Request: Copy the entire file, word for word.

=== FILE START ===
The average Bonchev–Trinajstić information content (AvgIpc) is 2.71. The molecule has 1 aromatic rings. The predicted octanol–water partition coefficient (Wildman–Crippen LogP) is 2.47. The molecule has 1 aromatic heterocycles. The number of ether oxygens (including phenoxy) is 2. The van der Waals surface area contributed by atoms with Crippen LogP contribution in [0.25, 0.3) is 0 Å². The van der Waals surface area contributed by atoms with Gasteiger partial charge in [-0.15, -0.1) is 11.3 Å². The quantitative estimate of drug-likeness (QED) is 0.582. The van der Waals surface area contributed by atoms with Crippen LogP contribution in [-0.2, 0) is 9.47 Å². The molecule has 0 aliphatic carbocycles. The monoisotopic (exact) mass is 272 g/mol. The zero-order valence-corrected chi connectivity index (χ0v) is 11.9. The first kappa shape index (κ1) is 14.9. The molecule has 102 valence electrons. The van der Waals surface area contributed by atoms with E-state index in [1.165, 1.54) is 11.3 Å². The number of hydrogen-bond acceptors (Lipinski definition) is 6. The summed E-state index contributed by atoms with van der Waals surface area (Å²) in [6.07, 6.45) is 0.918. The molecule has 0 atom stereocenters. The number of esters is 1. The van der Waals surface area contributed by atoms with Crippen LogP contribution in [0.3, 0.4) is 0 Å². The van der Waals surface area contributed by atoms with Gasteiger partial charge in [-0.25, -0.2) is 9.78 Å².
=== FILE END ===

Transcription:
The average Bonchev–Trinajstić information content (AvgIpc) is 2.71. The molecule has 1 aromatic rings. The predicted octanol–water partition coefficient (Wildman–Crippen LogP) is 2.47. The molecule has 1 aromatic heterocycles. The number of ether oxygens (including phenoxy) is 2. The van der Waals surface area contributed by atoms with Crippen LogP contribution in [0.25, 0.3) is 0 Å². The van der Waals surface area contributed by atoms with Gasteiger partial charge in [-0.15, -0.1) is 11.3 Å². The quantitative estimate of drug-likeness (QED) is 0.582. The van der Waals surface area contributed by atoms with Crippen LogP contribution in [-0.2, 0) is 9.47 Å². The molecule has 0 aliphatic carbocycles. The monoisotopic (exact) mass is 272 g/mol. The zero-order valence-corrected chi connectivity index (χ0v) is 11.9. The first kappa shape index (κ1) is 14.9. The molecule has 102 valence electrons. The van der Waals surface area contributed by atoms with E-state index in [1.165, 1.54) is 11.3 Å². The number of hydrogen-bond acceptors (Lipinski definition) is 6. The summed E-state index contributed by atoms with van der Waals surface area (Å²) in [6.07, 6.45) is 0.918. The molecule has 0 atom stereocenters. The number of esters is 1. The van der Waals surface area contributed by atoms with Crippen LogP contribution in [0.3, 0.4) is 0 Å². The van der Waals surface area contributed by atoms with Gasteiger partial charge in [-0.25, -0.2) is 9.78 Å².